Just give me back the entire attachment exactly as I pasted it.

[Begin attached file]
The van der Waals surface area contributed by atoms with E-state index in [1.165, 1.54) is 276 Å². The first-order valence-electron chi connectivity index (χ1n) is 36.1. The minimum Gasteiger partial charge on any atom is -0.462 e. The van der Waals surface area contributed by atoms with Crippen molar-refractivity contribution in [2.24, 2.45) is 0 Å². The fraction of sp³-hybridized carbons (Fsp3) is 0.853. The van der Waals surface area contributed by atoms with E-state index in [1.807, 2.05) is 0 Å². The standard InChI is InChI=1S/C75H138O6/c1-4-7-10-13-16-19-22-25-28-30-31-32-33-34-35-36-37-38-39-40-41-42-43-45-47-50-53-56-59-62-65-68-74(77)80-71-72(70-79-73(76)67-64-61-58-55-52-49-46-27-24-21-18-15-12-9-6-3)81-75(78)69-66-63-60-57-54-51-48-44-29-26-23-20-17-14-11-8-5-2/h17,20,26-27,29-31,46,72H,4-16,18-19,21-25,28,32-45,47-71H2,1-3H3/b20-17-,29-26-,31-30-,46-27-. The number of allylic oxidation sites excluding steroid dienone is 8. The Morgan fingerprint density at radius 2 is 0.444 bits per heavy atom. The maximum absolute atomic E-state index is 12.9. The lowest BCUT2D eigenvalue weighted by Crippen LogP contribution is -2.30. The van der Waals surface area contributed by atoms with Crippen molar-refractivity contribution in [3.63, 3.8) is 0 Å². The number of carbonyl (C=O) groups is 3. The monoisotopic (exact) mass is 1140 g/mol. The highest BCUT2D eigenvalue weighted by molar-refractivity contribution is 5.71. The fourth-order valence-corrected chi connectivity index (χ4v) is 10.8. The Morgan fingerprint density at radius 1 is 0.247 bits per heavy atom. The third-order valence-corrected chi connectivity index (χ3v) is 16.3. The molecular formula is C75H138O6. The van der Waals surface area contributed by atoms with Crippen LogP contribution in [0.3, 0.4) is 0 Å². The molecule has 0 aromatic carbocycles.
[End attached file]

The van der Waals surface area contributed by atoms with E-state index in [1.165, 1.54) is 276 Å². The first-order valence-electron chi connectivity index (χ1n) is 36.1. The minimum Gasteiger partial charge on any atom is -0.462 e. The van der Waals surface area contributed by atoms with Crippen molar-refractivity contribution in [2.24, 2.45) is 0 Å². The fraction of sp³-hybridized carbons (Fsp3) is 0.853. The van der Waals surface area contributed by atoms with E-state index in [1.807, 2.05) is 0 Å². The standard InChI is InChI=1S/C75H138O6/c1-4-7-10-13-16-19-22-25-28-30-31-32-33-34-35-36-37-38-39-40-41-42-43-45-47-50-53-56-59-62-65-68-74(77)80-71-72(70-79-73(76)67-64-61-58-55-52-49-46-27-24-21-18-15-12-9-6-3)81-75(78)69-66-63-60-57-54-51-48-44-29-26-23-20-17-14-11-8-5-2/h17,20,26-27,29-31,46,72H,4-16,18-19,21-25,28,32-45,47-71H2,1-3H3/b20-17-,29-26-,31-30-,46-27-. The number of allylic oxidation sites excluding steroid dienone is 8. The Morgan fingerprint density at radius 2 is 0.444 bits per heavy atom. The maximum absolute atomic E-state index is 12.9. The lowest BCUT2D eigenvalue weighted by Crippen LogP contribution is -2.30. The van der Waals surface area contributed by atoms with Crippen molar-refractivity contribution in [3.63, 3.8) is 0 Å². The number of carbonyl (C=O) groups is 3. The monoisotopic (exact) mass is 1140 g/mol. The highest BCUT2D eigenvalue weighted by molar-refractivity contribution is 5.71. The fourth-order valence-corrected chi connectivity index (χ4v) is 10.8. The Morgan fingerprint density at radius 1 is 0.247 bits per heavy atom. The third-order valence-corrected chi connectivity index (χ3v) is 16.3. The molecular formula is C75H138O6. The van der Waals surface area contributed by atoms with Crippen LogP contribution in [0.3, 0.4) is 0 Å². The molecule has 0 aromatic carbocycles.